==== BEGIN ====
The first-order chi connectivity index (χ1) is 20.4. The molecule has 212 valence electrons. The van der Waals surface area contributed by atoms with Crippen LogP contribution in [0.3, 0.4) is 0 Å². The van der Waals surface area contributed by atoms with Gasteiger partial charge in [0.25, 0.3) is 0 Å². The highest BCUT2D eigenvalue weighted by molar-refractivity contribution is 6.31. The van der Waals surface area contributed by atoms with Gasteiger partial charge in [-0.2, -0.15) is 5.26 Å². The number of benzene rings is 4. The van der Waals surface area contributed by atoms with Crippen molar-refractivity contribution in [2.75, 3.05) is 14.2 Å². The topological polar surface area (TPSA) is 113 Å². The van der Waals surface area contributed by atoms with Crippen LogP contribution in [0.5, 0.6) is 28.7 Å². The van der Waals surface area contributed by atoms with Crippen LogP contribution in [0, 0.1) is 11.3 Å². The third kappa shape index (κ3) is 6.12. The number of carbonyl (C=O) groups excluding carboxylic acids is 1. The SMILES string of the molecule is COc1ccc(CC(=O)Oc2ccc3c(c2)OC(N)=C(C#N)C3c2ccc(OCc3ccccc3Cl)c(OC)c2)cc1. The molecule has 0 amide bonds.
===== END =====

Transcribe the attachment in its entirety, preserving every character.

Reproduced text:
The first-order chi connectivity index (χ1) is 20.4. The molecule has 212 valence electrons. The van der Waals surface area contributed by atoms with Crippen LogP contribution in [0.3, 0.4) is 0 Å². The van der Waals surface area contributed by atoms with Gasteiger partial charge in [0.25, 0.3) is 0 Å². The highest BCUT2D eigenvalue weighted by molar-refractivity contribution is 6.31. The van der Waals surface area contributed by atoms with Gasteiger partial charge in [-0.2, -0.15) is 5.26 Å². The number of benzene rings is 4. The van der Waals surface area contributed by atoms with Crippen molar-refractivity contribution in [2.75, 3.05) is 14.2 Å². The topological polar surface area (TPSA) is 113 Å². The van der Waals surface area contributed by atoms with Crippen LogP contribution in [0.5, 0.6) is 28.7 Å². The van der Waals surface area contributed by atoms with Crippen LogP contribution in [0, 0.1) is 11.3 Å². The third kappa shape index (κ3) is 6.12. The number of carbonyl (C=O) groups excluding carboxylic acids is 1. The SMILES string of the molecule is COc1ccc(CC(=O)Oc2ccc3c(c2)OC(N)=C(C#N)C3c2ccc(OCc3ccccc3Cl)c(OC)c2)cc1. The molecule has 0 amide bonds.